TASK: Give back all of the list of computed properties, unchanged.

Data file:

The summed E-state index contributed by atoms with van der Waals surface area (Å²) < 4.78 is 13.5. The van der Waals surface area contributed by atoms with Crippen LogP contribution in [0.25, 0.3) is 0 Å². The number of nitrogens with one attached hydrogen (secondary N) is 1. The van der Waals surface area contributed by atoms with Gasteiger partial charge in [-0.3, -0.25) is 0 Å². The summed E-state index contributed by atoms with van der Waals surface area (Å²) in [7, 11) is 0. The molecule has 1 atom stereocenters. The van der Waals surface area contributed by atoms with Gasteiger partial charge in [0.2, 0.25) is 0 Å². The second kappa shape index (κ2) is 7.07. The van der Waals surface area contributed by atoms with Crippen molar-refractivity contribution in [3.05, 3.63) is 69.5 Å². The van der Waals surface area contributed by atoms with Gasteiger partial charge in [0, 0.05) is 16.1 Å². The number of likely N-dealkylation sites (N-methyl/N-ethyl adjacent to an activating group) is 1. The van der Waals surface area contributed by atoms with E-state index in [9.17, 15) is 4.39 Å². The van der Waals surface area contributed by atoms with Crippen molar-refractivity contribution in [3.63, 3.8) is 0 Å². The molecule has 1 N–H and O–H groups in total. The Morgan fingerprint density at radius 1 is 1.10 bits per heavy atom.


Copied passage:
The summed E-state index contributed by atoms with van der Waals surface area (Å²) < 4.78 is 13.5. The van der Waals surface area contributed by atoms with Crippen LogP contribution in [0.25, 0.3) is 0 Å². The number of nitrogens with one attached hydrogen (secondary N) is 1. The van der Waals surface area contributed by atoms with Gasteiger partial charge in [-0.3, -0.25) is 0 Å². The summed E-state index contributed by atoms with van der Waals surface area (Å²) in [7, 11) is 0. The molecule has 1 atom stereocenters. The van der Waals surface area contributed by atoms with Gasteiger partial charge in [0.2, 0.25) is 0 Å². The second kappa shape index (κ2) is 7.07. The van der Waals surface area contributed by atoms with Crippen molar-refractivity contribution in [3.05, 3.63) is 69.5 Å². The van der Waals surface area contributed by atoms with Gasteiger partial charge in [0, 0.05) is 16.1 Å². The number of likely N-dealkylation sites (N-methyl/N-ethyl adjacent to an activating group) is 1. The van der Waals surface area contributed by atoms with E-state index in [9.17, 15) is 4.39 Å². The van der Waals surface area contributed by atoms with Crippen molar-refractivity contribution in [3.63, 3.8) is 0 Å². The molecule has 1 N–H and O–H groups in total. The Morgan fingerprint density at radius 1 is 1.10 bits per heavy atom.